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From The ExPo Vault: Dust and Snow in the American West

Five months. That’s how long it took me to crack. Just five months and the concrete jungle surrounding my Dallas apartment had driven me insane. A train rolled by every 15 minutes, passing cars echoed in a constant hum, and the view outside my window was nothing but a continuous reminder of the city in which I was trapped. I had lived amidst Arizona’s wide-open spaces for the last 8 years, and I missed the dusty dirt roads, clean mountain air, and glowing gold sunsets desperately. I needed a dose of their medicine, a taste of that freedom once more. To put it simply, the West was on my mind, and I HAD to go.

Small Streams and Overland Dreams

We arrived in Arizona the day before Overland Expo West, and wearily drove into a campsite outside of Sedona for the night. It was nothing more than a dirt patch and a place to crash, but it landed us close to Oak Creek, our destination for the following morning. Stephen, my co-driver for the trip, is an avid fly-fisherman, and he wanted to try his hand at a few of Arizona’s streams. Thanks to their clear water and small size, these creeks and rivers are notoriously tricky to fish, but we weren’t going to let that scare us off. After picking up some state licenses the next day, we made our way through the canyons and down to the water.

The weather couldn’t have been better. The warm desert sun heated us as we wandered through the cool creek, and the soothing sounds of rippling water could be heard echoing off the cliff walls. We had been warned that the fishing wasn’t exactly great that time of year, but as some of the few intrepid fishermen of the desert, we persevered, hoping our endurance would pay off.

It didn’t.

As the local fly-shops had predicted, we caught nothing. Fortunately, it was so nice out that neither of us really cared. It was enough to just cast and soak in the solitude while pushing all thoughts of work and the city from our minds. As the sun moved lower in the sky, we hiked back to the Excursion, loaded up our gear, and pointed the truck toward Flagstaff and the Overland Expo.

The next few days were packed with amazing vehicles, gear, and people. World travelers and weekend warriors alike congregated around their dream trucks, and each evening crowds would converge on small campfires to celebrate their passion for wandering. It didn’t take long for us to reunite with old friends, make a few new ones, and establish a plan for our journey after the event: a short trip through Utah and Colorado. We met up with AT Overland in their two RAM 2500s, Equipt Outfitters in their 200 Series Land Cruiser, and Restop in their Tacoma early Monday morning and departed to the north.

(To read our coverage of Overland Expo West 2017, click here)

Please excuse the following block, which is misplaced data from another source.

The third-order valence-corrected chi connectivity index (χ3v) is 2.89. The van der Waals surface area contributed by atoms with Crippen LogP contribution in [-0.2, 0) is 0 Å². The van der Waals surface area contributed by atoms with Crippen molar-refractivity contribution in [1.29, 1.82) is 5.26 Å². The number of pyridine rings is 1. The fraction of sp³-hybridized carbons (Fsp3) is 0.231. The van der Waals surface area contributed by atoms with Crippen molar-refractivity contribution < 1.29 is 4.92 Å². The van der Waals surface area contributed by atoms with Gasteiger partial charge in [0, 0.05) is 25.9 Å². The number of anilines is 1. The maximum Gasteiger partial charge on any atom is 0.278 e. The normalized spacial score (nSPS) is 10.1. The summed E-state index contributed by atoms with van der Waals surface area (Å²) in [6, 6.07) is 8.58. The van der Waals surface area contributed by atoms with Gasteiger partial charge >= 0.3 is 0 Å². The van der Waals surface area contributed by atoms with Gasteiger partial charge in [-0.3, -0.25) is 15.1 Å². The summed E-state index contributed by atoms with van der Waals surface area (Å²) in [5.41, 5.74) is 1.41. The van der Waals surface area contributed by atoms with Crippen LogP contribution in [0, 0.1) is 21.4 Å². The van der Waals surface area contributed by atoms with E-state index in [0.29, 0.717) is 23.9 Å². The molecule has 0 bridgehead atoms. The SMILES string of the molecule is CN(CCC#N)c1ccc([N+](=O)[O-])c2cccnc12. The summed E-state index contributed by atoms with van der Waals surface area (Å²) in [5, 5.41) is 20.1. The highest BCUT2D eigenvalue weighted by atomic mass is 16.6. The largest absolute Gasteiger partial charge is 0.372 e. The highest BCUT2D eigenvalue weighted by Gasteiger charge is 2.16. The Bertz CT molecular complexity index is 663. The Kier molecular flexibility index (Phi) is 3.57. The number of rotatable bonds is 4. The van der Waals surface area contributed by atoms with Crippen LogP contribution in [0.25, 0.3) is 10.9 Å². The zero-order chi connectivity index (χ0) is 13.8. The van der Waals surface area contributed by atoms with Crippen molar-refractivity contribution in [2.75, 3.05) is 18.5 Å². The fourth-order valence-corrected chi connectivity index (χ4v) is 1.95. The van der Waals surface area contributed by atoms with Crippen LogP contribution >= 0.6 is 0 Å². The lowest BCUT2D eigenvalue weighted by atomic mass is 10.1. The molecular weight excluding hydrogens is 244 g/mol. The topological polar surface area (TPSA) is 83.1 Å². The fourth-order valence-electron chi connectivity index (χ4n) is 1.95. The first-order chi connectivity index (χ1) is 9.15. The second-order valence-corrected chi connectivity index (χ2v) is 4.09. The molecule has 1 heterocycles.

Homage to the Gods

As we crested the hill, a strange horizon filled our windscreens. Small sandstone structures were rising from the red dirt, while massive monoliths pierced the distant sky. We were entering Valley of the Gods. This amazing landscape always feels Martianesque, but as our trucks rolled down the dusty dirt roads, I realized that recent rains made it feel more alien than ever. Instead of the unbroken plains of red sand, the surroundings were now dotted with splashes of vibrant green. Here and there, small shrubs and trees were thriving in the moist soil, positively glowing in comparison to their surroundings. The effect was powerful.

The narrow tracks leading through the valley are covered in a fine orange silt, which swirls around your vehicle and quickly coats everything in a thin layer of dust. Of course, it also looks epic, so no one ever seems to mind. Who doesn’t love a dusty dirt road?

By the time we established camp, the sun was beginning to drop low in the sky, and everyone began grabbing their cameras. Golden hour was always stunning here, but thanks to the bright greens and oranges on this visit and the scattered clouds overhead, we all knew we would be in for a treat.

After the excitement of the day, many of us had trouble getting to sleep. I could hear people stirring in their vehicles until the early hours of the morning, and that didn’t make our sunrise alarms any easier. Still, Paul from Equipt Expedition Outfitters was rolling out at dawn, and we all wanted to see him off. After some hugs and goodbyes we waved and snapped a few last photos of his Land Cruiser driving into the sunrise.

The Rim Rocker

“Closed. Are you sure?” “Uh, yeah.” Apparently, they were sure. After leaving Valley of the Gods, our plan was to hit Moab and pick up one of the newest trails in the area, the Rim Rocker. This 160-mile track stretches from Montrose, Colorado, to Moab, Utah, or at least it was supposed to, but a large chunk was apparently off-limits until further notice. We pulled out the map and quickly formed a new plan. Our camp for that night was just over the Colorado border; luckily, it was relatively unaffected by the closures. Most of the next day’s trails would be open as well, but toward evening there could be trouble. We would just have to cross that bridge when we met those waters. Well, technically we’d have to just ford those waters, because there was no bridge, but you get the idea. The group grabbed a quick bite to eat and set out for our next escape: a mountain lake nestled between the trees.

Because we hadn’t had enough disappointment while fishing a few days ago, Stephen and I set out to try our hand on the lake as soon as we reached camp. I let him wander in first since he had waders, and was glad I did. Moments after entering the lake, he took a single step that dropped him from knee deep to chest deep icy water, soaking most of his gear. I looked down at my camera and promptly decided to return to shore. I didn’t need to fish that bad. Stephen, on the other hand, grabbed my flask of whiskey, took a warming swig, and found a nearby stump to cast from.

As evening closed in, we hiked back to camp where the rest of our group had already started a fire, and thankfully, dinner. The smell of seasoned chicken wafted through the air, and before long tacos were being served with sides of fresh guacamole, and pico de gallo.